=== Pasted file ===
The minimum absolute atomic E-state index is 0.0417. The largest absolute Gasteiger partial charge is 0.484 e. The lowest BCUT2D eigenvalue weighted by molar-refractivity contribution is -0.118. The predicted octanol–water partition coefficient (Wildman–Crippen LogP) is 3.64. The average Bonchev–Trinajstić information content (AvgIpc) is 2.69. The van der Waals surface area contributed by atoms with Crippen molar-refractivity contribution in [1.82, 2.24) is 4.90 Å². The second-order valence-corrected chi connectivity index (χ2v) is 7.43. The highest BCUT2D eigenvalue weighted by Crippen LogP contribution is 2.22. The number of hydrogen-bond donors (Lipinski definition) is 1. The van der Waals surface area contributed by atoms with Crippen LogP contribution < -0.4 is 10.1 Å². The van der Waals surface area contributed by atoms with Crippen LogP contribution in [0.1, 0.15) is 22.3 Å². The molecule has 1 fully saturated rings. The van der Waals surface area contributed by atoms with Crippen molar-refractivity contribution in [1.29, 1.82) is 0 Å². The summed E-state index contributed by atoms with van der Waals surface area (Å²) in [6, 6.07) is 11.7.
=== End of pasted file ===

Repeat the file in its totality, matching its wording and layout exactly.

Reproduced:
The minimum absolute atomic E-state index is 0.0417. The largest absolute Gasteiger partial charge is 0.484 e. The lowest BCUT2D eigenvalue weighted by molar-refractivity contribution is -0.118. The predicted octanol–water partition coefficient (Wildman–Crippen LogP) is 3.64. The average Bonchev–Trinajstić information content (AvgIpc) is 2.69. The van der Waals surface area contributed by atoms with Crippen molar-refractivity contribution in [1.82, 2.24) is 4.90 Å². The second-order valence-corrected chi connectivity index (χ2v) is 7.43. The highest BCUT2D eigenvalue weighted by Crippen LogP contribution is 2.22. The number of hydrogen-bond donors (Lipinski definition) is 1. The van der Waals surface area contributed by atoms with Crippen LogP contribution < -0.4 is 10.1 Å². The van der Waals surface area contributed by atoms with Crippen LogP contribution in [0.1, 0.15) is 22.3 Å². The molecule has 1 fully saturated rings. The van der Waals surface area contributed by atoms with Crippen molar-refractivity contribution in [1.29, 1.82) is 0 Å². The summed E-state index contributed by atoms with van der Waals surface area (Å²) in [6, 6.07) is 11.7.